Three students were flown to Male for treatment the same night, while five more students and two teachers were ferried to the capital on a high-speed boat by the Coastguard the following day. According to the police the driver of the pickup truck, who received minor injuries, was taken into police custody after being treated by the hospital in Gan. It emerged that the license of the driver had expired in 2007 and both the police and officials, who accompanied the injured to Male, appear to put the blame solely on him for the worst accident in Laamu recently.
But sources in Thundi, Gan, claim that the picture painted by the authorities is misleading. The pickup truck was, in fact, part of an entourage including two motorcycles, a bus, and another pickup. The pickup that overturned was, in fact, trailing the other vehicles. The bus, at the head of the pack, with the police motorcycles, was carrying the principal of the Hamad Bin Khalifa Al-Sani School and the female students. According to the girls, it was the principal, Ibrahim Asif Rasheed, who ordered the bus driver to break the 40-km/hour speed limit. The two pickups following tried to keep up with the bus, which had kicked up a massive cloud of dust. Motorists on the road at the same time claim the vehicles must have been speeding at at least 80km/hour.
Without clearly seeing where he was going, the driver of the second pickup saw a pit on the dirt-road too late, tried to avoid it, and caused the pickup to skid and overturn, throwing off the students.
While the driver will almost certainly face charges, the authorities have not asked the principal of the school for an explanation of his irresponsible behaviour. Not only did he allegedly order the driver of the bus to break the speed limit while he had several of his students under his charge, it is also not quite clear why he bundled several other students in the back of two pickups. Under Maldivian law, it is illegal for pickup trucks to carry passengers in the back; only two persons can sit in the back to look after loads. But the second pickup had at least 25 students in the back when it lost control.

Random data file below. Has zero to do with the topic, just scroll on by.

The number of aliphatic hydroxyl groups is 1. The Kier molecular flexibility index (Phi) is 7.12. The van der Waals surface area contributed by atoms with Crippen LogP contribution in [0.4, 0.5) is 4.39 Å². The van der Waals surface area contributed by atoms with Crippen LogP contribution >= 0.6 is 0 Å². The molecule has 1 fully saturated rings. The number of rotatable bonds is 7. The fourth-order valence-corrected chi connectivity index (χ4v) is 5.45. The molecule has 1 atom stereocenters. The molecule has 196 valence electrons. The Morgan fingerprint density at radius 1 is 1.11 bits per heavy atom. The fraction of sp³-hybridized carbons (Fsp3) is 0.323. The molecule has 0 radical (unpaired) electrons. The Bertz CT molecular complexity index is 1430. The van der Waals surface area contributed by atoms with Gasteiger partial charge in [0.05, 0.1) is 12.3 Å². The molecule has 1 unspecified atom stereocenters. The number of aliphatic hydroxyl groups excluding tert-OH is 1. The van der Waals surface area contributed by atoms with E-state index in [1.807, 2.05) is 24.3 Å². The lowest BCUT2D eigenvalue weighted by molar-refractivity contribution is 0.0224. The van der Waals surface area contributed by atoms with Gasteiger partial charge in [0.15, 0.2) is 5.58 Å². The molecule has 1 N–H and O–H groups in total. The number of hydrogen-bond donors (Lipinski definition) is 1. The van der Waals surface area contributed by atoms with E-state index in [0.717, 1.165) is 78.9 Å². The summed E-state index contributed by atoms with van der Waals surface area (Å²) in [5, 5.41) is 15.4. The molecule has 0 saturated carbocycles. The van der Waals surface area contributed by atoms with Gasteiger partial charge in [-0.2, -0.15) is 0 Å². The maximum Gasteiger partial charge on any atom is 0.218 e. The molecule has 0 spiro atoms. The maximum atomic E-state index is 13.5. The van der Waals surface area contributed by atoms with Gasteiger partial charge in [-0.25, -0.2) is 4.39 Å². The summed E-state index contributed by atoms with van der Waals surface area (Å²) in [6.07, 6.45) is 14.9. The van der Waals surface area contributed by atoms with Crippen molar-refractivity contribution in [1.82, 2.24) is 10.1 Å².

The authorities also appear to be downplaying the injuries caused by the accident. Families of the injured students say that the principal Rasheed tried to discourage them from sending the boys to Male for treatment, by claiming they would be discharged the same day and the school would not foot the medical bills. Initially, Male's Indira Gandhi Memorial Hospital went with the official version. The official in charge, Dr. Abdulla Ubaid, at first said that no one had sustained serious injuries, praising Gan Hospital for their primary care of the patients. However, he later contradicted himself when he admitted that three of the students who had sustained head injuries, as well as a teacher who broke his shoulder, were in a "serious" condition.
But sources in Gan claim the injuries included fractured skulls, and uncontrollable bleeding. Moreover, families complained that Gan Hospital didn't disinfect the wounds properly before stitching them up; as a result, they turned septic and IGMH had to take out the stitches.
Meanwhile, the evening of day that the patients arrived in Male, principal Rasheed was telling parents that all the patients had been discharged, and that there was no need to send any more students to Male. In fact it was only after three days that anyone was released from the hospital. But the education minister Musthafa Luthufy wasted no time in getting on TV to praise the school for its handling of the events.
The Al-Sani School, its principal, and the education authorities may hope that arrest of the driver of the pickup will be enough to appease the families of the victims.
If things go as they plan, Rasheed may never have to answer any uncomfortable questions or be held accountable to the actions which directly and/or indirectly caused the worst accident in Gan, Laamu Atoll, in terms of the number of injured.